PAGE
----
RNLI safety campaign as almost 50 cars trapped by tide on Holy Island Causeway in last four years

The rising number of cars being stranded on the Holy Island Causeway is set to be subject to a new RNLI publicity campaign this summer.

By The Newsroom
Wednesday, 17 July, 2019, 18:47
A horsebox cut off by the tide on Holy Island causeway. Picture by Seahouses RNLI

Almost 50 cars have been trapped on the causeway in the last four years and the new posters, which will be shared with tourism businesses and holiday parks, are the latest attempt to tackle the problem of motorists ignoring the safe crossing times.

In response to increasing concerns from islanders and rescue teams, Northumberland County Council installed flashing message signs in 2012 to try to alert drivers to the dangers.

This did seem to have an impact at first with the number of call-outs reducing, but this was relatively short-lived and the numbers have been on the rise once more.

A car on the Holy Island Causeway. Picture by Jane Coltman

Figures reported by HM Coastguard’s Martin Lowe at a meeting of the North Northumberland Local Area Council on Tuesday, July 16, revealed there just four rescues in 2015 from April until the end of the year.

This jumped to 10 call-outs each year in 2016 and 2017, rising to 12 in 2018 and there have already been 10 this year before the school summer holidays have started. There are also a handful of incidents each year of vehicles getting stuck in the sand beside the causeway.

He said that those caught out were almost always holidaymakers and that 90% were people heading back to the mainland who were ‘not wanting to be stuck on the island for six hours’.

Rachael Farr, regional marketing manager for the RNLI, added that there hadn’t been any fatalities yet, but recent rescues had involved a 90-year-old woman and a baby.

She explained that images of submerged cars had been tried before so they had decided to go down a different route with this campaign, while the posters all include QR codes, which smartphones can read and will link straight to the tide times online.

Coffee cup covers, paper bags and drip mats with the images are also to be produced for use in businesses where they will be seen by visitors.

The next steps could include initiatives such as welcome packs at holiday parks and training programmes for staff to share the messages effectively.

lmost 50 cars have been trapped on the causeway in the last four years and the new posters, which will be shared with tourism businesses and holiday parks, are the latest attempt to tackle the problem of motorists ignoring the safe crossing times.

In response to increasing concerns from islanders and rescue teams, Northumberland County Council installed flashing message signs in 2012 to try to alert drivers to the dangers.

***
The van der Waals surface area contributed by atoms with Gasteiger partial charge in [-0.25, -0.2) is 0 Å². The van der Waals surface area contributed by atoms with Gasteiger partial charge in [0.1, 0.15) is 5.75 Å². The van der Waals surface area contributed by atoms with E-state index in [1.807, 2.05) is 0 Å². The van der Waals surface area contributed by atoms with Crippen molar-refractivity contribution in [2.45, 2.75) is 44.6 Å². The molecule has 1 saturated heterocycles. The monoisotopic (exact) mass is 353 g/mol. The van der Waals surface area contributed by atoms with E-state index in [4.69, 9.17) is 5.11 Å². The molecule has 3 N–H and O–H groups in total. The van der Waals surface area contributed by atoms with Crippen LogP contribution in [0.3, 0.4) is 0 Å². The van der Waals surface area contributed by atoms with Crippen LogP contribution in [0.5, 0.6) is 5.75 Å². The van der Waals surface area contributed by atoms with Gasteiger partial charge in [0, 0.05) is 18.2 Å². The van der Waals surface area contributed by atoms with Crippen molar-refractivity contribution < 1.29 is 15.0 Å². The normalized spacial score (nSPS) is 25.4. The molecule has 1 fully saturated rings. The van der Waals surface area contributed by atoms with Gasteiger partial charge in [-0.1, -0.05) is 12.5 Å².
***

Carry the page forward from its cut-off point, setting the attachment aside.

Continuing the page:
This did seem to have an impact at first with the number of call-outs reducing, but this was relatively short-lived and the numbers have been on the rise once more.

Figures reported by HM Coastguard’s Martin Lowe at a meeting of the North Northumberland Local Area Council on Tuesday, July 16, revealed there just four rescues in 2015 from April until the end of the year.

This jumped to 10 call-outs each year in 2016 and 2017, rising to 12 in 2018 and there have already been 10 this year before the school summer holidays have started. There are also a handful of incidents each year of vehicles getting stuck in the sand beside the causeway.

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He said that those caught out were almost always holidaymakers and that 90% were people heading back to the mainland who were ‘not wanting to be stuck on the island for six hours’.

Rachael Farr, regional marketing manager for the RNLI, added that there hadn’t been any fatalities yet, but recent rescues had involved a 90-year-old woman and a baby.

She explained that images of submerged cars had been tried before so they had decided to go down a different route with this campaign, while the posters all include QR codes, which smartphones can read and will link straight to the tide times online.

Coffee cup covers, paper bags and drip mats with the images are also to be produced for use in businesses where they will be seen by visitors.

The next steps could include initiatives such as welcome packs at holiday parks and training programmes for staff to share the messages effectively.

Nick Ayers, RNLI community safety partner, said: “We want people to be safe and enjoy the beautiful coast here.”

As well as the Coastguard, the RNLI is also working with the county council on this latest campaign.

Director of local services Paul Jones said: “We are more than supportive and our communications team will be plugging this.”

He also offered reassurances that physical barriers were not on the table as a solution.

“There’s absolutely no appetite from islanders and also it’s not something we think is appropriate for that location,” he said.

Mr Ayers said that red and green lights had been tried on another causeway in the country, but motorists still went across.

However, he added that rumble strips to slow the traffic in the hope that drivers might consider their actions more carefully could be an option for Holy Island.

Reacting to the campaign, Coun Georgina Hill said: “This is great. It happens all through the summer and the public are really unsympathetic.”

Coun Wendy Pattison suggested that the rise in the figures ‘is probably down to the rise in tourism so it will only get higher’, adding that she thought the campaign was a good one.

Coun Trevor Thorne said: “That’s been really encouraging, you seem to making the right moves. As was said, tourism is increasing and it’s about educating those tourists.”